Diving Deep: Understanding the Reasonableness Standard
At its core, the reasonableness standard is an embodiment of judicial deference. It acknowledges that administrative bodies, given their expertise, might arrive at decisions that courts wouldn’t necessarily reach independently. Yet, as long as these decisions are justifiable, transparent, and intelligible, they should be respected.
Reasonableness isn’t a carte blanche. Courts ensure that decisions align with the legal and factual contexts. For instance, if an administrative body were to overlook a crucial statutory provision or give undue weight to an irrelevant factor, such a decision could be deemed unreasonable, even under this deferential standard.
When Courts Demand Correctness: Exceptions to the Rule
While Vavilov solidified reasonableness as the default standard, it carefully carved out scenarios where correctness remains relevant. These situations often revolve around broader legal implications or fundamental rights. For example, questions involving constitutional divisions of power, or those central to the legal system as a whole, demand precise and uniform answers. The following list briefly explores potential circumstances where correctness could be an appropriate standard of review.
- Constitutional Questions: Issues that involve the division of powers between federal and provincial governments or Charter issues.
- Questions of Central Importance to the Legal System: These questions have significance beyond the immediate case.
- Questions Regarding Jurisdictional Boundaries: When multiple administrative bodies may have authority over the same subject matter, the court uses the correctness standard to determine which body has jurisdiction.
- When Legislation Explicitly Specifies: Some statutes specifically indicate the standard of review to be applied, which may be correctness.
- When Reviewing a Minister’s Decision, Decisions made by ministers sometimes undergo review on a correctness standard, although this is less common after Vavilov.
One might recall cases where jurisdictional boundaries between administrative bodies were in question. In such instances, courts adopt the correctness standard to provide a definitive resolution, ensuring that each body’s authority is restricted.
Comparing Pre and Post-Vavilov Landscapes
The pre-Vavilov landscape was often seen as a maze, where navigating the correct standard of review was a challenge, even for seasoned practitioners. With multiple standards and nuanced distinctions, predicting a court’s approach was sometimes a Herculean task.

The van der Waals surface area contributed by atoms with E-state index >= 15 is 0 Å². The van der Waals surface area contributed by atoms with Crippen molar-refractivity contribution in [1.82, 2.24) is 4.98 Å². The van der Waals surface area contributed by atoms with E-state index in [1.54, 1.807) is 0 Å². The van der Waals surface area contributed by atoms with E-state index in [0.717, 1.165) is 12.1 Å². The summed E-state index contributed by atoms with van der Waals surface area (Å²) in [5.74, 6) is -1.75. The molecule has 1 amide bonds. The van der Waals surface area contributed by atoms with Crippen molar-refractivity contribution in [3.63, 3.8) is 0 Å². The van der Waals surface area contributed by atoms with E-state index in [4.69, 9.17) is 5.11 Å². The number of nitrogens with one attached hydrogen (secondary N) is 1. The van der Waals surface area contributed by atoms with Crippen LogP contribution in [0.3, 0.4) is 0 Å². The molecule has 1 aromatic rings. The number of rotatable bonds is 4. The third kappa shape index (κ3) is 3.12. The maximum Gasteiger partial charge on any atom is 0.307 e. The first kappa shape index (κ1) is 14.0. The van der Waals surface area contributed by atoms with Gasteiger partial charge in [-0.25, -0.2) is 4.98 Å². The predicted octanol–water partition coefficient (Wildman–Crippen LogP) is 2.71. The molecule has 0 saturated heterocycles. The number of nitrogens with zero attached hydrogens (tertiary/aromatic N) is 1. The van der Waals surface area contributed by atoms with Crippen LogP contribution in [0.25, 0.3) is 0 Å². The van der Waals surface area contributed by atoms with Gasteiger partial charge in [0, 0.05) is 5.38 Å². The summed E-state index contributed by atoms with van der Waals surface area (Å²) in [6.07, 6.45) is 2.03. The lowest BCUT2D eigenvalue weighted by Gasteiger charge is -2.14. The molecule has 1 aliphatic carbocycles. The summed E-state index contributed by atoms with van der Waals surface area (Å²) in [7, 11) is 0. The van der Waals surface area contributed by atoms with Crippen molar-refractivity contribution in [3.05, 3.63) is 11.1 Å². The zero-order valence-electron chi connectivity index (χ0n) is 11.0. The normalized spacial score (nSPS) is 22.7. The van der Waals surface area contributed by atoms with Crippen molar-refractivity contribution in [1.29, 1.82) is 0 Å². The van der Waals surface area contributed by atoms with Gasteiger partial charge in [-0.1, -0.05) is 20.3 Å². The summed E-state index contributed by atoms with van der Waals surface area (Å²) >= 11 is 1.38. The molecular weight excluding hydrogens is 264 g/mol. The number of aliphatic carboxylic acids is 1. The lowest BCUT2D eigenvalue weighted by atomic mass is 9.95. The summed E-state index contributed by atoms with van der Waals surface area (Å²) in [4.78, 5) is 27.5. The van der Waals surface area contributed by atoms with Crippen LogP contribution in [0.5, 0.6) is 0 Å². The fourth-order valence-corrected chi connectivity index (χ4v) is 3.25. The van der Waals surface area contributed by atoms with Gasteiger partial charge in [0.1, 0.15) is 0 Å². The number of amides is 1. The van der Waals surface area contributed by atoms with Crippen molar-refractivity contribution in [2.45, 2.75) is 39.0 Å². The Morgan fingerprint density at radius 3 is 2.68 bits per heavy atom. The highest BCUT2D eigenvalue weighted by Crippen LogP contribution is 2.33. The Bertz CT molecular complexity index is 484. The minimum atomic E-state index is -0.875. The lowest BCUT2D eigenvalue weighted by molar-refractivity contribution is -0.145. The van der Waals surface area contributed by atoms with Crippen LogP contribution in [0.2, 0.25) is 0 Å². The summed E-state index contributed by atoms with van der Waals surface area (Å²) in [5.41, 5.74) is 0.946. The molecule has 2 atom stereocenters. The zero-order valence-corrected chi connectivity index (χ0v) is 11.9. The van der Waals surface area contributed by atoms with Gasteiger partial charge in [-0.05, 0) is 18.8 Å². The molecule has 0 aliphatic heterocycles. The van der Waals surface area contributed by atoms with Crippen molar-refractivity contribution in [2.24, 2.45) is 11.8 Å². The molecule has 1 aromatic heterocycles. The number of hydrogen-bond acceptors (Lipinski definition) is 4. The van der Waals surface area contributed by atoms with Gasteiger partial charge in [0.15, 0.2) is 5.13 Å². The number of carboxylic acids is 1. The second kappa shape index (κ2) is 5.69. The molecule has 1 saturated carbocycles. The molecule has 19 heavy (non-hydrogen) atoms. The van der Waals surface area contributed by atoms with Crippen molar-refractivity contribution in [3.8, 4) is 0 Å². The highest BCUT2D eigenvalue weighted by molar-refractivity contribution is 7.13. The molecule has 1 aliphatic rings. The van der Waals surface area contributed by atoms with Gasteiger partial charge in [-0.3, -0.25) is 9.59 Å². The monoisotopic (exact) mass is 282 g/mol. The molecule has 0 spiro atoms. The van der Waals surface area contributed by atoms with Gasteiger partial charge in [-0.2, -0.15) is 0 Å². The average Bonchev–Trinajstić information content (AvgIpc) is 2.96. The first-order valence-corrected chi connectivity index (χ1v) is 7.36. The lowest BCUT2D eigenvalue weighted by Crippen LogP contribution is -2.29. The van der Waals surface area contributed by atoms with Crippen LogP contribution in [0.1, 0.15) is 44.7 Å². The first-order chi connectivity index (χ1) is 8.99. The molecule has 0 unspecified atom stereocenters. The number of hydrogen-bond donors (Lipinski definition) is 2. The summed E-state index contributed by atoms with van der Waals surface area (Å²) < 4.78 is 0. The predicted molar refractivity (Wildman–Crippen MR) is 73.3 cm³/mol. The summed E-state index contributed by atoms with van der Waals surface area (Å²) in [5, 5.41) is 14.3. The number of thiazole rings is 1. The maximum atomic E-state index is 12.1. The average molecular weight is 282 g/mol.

However, post-Vavilov, the landscape resembled a well-marked path more than a labyrinth. With explicit default and delineated exceptions, practitioners were equipped with a more predictable and structured framework. This shift was not merely academic; it had profound implications for how cases were argued and decided.
Real-world Implications: Case Studies After Vavilov
The accurate measure of Vavilov’s impact lies in its application in subsequent cases. Consider Bell Canada v. Canada (Attorney General), where the Supreme Court’s application of the correctness standard redefined the CRTC’s jurisdiction over certain advertising matters. In contrast, other decisions post-Vavilov had showcased the Court’s deference, upholding administrative decisions under the reasonableness standard even when they seemed contentious.
These cases underline a fundamental tenet: while Vavilov provides the framework, its interpretation and application will continually evolve, shaped by each case’s unique facts and legal challenges.
Future Outlook: The Next Chapter in Canadian Administrative Law
Vavilov, while comprehensive, is not the end but rather a significant chapter in the ongoing evolution of Canadian administrative law. As new challenges emerge and the legal landscape shifts, how the principles of Vavilov are applied will be crucial.
For practitioners, staying abreast of this evolution is paramount. Engaging with new case law, participating in discussions, and understanding the nuanced applications of Vavilov’s principles will be essential in navigating the future of administrative law in Canada.
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Al ParsaiAl Parsai, LLM, MA, RCIC-IRB
Regulated Canadian Immigration Consultant
Adjunct Professor – Queen’s University – Faculty of Law
Ashton College Instructor – Immigration Consulting